• Hive ransomware gang is using a new IPfuscation tactic to hide its payload. Here, the threat actors hide 64-bit Windows executables inside IPv4 addresses, which eventually causes the download of the Cobalt Strike Beacon. 
  • Researchers detected a new conversation hijacking campaign that delivers the IcedID trojan onto the victim’s system. As part of the campaign, threat actors also used compromised Microsoft Exchange servers to send emails from the hijacked accounts. Organizations in the energy, healthcare, law, and pharmaceutical sectors have fallen victim to these attacks.
  • A new Transparent Tribe APT campaign targeting the Indian government and military officials has been uncovered by researchers. The campaign has been ongoing since June 2021 and uses fake domains mimicking legitimate sites to deliver Crimson RAT, a Python-based stager, and a NET-based downloader.
  • Researchers have discovered a new Wslink malware loader that runs as a server and executes modules in memory. The malware makes use of the process virtual machine as part of its obfuscation process.
  • A newly discovered malware loader, dubbed Verblecon, is being used to install cryptocurrency miners on infected machines. Despite being around for more than a year, the malware sample is able to maintain a low detection rate due to the polymorphic nature of the code. Researchers claim that cybercriminals may use the loader in the future to disseminate ransomware and even launch espionage attacks.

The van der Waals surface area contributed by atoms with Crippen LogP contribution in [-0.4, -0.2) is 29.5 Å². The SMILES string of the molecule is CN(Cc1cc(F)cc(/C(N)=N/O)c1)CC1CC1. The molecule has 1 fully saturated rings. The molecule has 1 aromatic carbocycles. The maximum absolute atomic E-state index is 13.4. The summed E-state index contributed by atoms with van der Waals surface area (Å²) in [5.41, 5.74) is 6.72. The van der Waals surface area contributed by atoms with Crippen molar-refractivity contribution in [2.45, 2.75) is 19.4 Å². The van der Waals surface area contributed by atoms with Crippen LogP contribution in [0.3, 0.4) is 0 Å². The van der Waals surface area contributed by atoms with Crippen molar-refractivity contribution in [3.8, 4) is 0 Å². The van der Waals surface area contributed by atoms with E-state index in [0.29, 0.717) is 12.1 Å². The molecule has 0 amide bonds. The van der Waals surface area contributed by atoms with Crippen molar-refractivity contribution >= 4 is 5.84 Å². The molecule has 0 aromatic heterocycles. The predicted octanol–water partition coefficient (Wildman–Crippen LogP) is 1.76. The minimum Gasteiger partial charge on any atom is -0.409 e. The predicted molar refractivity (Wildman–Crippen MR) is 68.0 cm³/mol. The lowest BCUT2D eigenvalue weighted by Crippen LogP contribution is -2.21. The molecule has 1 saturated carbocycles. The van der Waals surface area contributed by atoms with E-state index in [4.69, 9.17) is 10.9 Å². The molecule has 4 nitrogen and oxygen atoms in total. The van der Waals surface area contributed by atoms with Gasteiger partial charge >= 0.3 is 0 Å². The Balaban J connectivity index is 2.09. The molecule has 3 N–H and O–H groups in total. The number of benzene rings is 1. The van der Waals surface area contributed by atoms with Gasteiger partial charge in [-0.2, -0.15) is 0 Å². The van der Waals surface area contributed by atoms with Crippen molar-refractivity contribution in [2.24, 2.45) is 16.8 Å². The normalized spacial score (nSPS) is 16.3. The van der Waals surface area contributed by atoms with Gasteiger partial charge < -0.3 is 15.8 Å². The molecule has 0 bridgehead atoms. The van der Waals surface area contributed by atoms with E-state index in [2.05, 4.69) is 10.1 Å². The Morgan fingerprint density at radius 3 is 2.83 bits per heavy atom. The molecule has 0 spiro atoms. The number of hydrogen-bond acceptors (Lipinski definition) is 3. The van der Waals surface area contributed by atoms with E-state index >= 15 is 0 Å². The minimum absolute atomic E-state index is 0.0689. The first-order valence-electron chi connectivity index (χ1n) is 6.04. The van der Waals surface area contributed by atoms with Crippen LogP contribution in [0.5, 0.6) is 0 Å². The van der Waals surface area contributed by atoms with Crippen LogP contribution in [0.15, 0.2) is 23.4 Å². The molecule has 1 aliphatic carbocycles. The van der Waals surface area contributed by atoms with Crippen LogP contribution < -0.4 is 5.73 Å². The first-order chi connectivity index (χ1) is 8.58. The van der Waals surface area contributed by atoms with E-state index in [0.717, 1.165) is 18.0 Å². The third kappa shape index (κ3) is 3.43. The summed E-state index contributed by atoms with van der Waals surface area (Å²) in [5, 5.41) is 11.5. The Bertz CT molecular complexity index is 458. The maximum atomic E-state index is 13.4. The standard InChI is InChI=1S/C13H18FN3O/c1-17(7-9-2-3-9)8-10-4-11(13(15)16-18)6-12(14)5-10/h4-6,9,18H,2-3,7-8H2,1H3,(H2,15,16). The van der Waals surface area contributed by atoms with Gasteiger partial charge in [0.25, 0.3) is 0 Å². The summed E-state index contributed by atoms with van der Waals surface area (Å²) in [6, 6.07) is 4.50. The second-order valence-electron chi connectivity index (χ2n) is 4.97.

• A new variant of Mars Stealer is being used widely in multiple large-scale attack campaigns. In one such campaign, threat actors were spotted using Google Ads for OpenOffice installer to distribute the malware variant. The campaign primarily targeted users in Canada. According to researchers, the new Mars variant is capable of pilfering browser auto-fill data, browser extension data, credit cards, IP address, country code, and timezone, among others. 
  • A newly discovered Python-based ransomware has been found targeting the Jupyter Notebook tool to cause significant damage to organizations. The attackers are scanning the internet for applications that are left exposed with no passwords. 
  • A new wave of Remcos RAT campaign, set around the payment remittance theme, has been observed by researchers. The emails appear to come from financial institutions and include a malicious Excel file that starts the infection chain process.
  • A Chinese hacking group Deep Panda targeted VMware Horizon servers to deploy a new rootkit called ‘Fire Chili’. The attack exploited Log4Shell vulnerability to gain initial access to networks. The rootkit enabled the attackers to evade detection on compromised systems.
  • A new information-stealing malware, named BlackGuard, is being sold on the hacking forum for a lifetime price of $700 or a subscription of $200 per month. The stealer can pilfer sensitive information from a broad range of applications, including web browsers, cryptocurrency wallets, messengers, and emails. The collected information is bundled in a ZIP file and sent to the C2 server via a POST request.
  • Researchers uncovered a new wiper malware that targets modems and routers. Dubbed AcidRain, the malware was first spotted on February 24 after a cyber attack rendered Viasat KA-SAT modems inoperable in Ukraine. The malware strikes similarities with VPNFilter.


blackguard infostealer
lazarus apt
mars stealer
malicious npm packages
ronin network
suncrypt ransomware
icedid trojan
ipfuscation tactic
remcos rat
transparent tribe apt
jupyter notebook

Posted on: April 01, 2022